I would have given this five stars but feared my enthusiasm as a former reporter given the chance to wallow in that old machismo world with its in jokes apocryphal tales stupid daring and balls out reporting and writing was leading me to give the book credit than it deserved It's often said reporters of my generation the one following Halberstam Sheehan Arnett et al were inspired by Watergate Well yes but also by the men whose Vietnam stories we read in the paper and whom we watched on TV and who were held up as exemplary in our j school classes The righteousness of journalism in the 60s and 70s was at the heart of that golden time Glad I was there in my very tiny way

  3. Susan R. Susan R. says:

    This book had me hooked from the beginning and kept me hooked to the end I had heard of all these names of course but had no idea what they had gone through during those two years I had bought the accepted wisdom that the government and the military had had a policy of free access during the Vietnam War that was changed later because of all the trouble it caused I had no conception of how deeply the lying permeated the policy from the beginning Prochnau's writing style although certainly idiosyncratic enhanced his material keeping pace with the rapid and tumultuous unfolding of events Unlike other reviewers I did not find that Prochnau hero worshiped his subjects uite the opposite He showed the very human effects of constant work and anxiety as well as the debilitating cost of calling out the lies and fear of an entire power structure I found it especially interesting that none of the reporters uestioned the war only how it was being waged Prochnau's extensive research tells a story from before the hawkdove divisions for which that conflict came to be known It isn't an easy story to read but Prochnau makes it compelling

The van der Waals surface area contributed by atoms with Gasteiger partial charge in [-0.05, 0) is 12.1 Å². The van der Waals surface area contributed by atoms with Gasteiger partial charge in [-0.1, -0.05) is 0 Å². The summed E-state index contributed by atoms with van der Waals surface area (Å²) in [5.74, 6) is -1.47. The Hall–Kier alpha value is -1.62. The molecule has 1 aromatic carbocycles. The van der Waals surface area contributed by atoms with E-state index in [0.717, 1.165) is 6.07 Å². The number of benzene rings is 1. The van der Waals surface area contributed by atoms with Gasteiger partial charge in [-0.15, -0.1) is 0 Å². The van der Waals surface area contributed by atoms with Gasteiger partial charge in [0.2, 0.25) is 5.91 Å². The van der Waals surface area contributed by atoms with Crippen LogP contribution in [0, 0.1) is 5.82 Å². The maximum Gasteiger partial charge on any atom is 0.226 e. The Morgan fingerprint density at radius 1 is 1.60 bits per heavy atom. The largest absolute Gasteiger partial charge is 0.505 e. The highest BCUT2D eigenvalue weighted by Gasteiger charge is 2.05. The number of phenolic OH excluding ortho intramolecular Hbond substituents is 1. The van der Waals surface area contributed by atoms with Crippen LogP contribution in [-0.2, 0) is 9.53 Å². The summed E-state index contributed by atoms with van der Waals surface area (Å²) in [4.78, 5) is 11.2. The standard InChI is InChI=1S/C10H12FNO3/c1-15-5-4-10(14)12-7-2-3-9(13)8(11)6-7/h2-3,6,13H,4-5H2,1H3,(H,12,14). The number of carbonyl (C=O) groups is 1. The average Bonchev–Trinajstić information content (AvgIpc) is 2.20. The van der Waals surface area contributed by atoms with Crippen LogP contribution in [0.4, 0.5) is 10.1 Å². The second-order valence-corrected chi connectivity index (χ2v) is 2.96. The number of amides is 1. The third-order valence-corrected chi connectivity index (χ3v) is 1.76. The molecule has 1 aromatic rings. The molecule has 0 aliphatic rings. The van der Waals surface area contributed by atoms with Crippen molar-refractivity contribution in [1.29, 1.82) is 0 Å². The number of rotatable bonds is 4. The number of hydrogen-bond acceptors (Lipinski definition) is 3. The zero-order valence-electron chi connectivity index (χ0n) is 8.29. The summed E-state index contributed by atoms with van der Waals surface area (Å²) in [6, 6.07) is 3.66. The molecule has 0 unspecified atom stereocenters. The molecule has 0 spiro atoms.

4. Eric_W Eric_W says:

    Review posted at and

  5. Jim Jim says:

    This is an interesting look at the pre Tonkin Resolution Vietnam War between 1961 and 1963 The lies told to the American people by President Kennedy about Vietnam are displayed openly and without prejudice The book is ponderous in some spots do we really need to read a multi page assessment of journalist Marguerite Higgins? which detracts from it Overall I'm glad I read it

  6. Fernando Gonzalez Fernando Gonzalez says:

    Great read for finding a different perspective of the Vietnam War something that's not from a military policymaker or cable news perspective but it does have a weird pace The author spends a lot of time on 1963 but rushes through most of the prior foreign interventions

  7. Patrick Patrick says: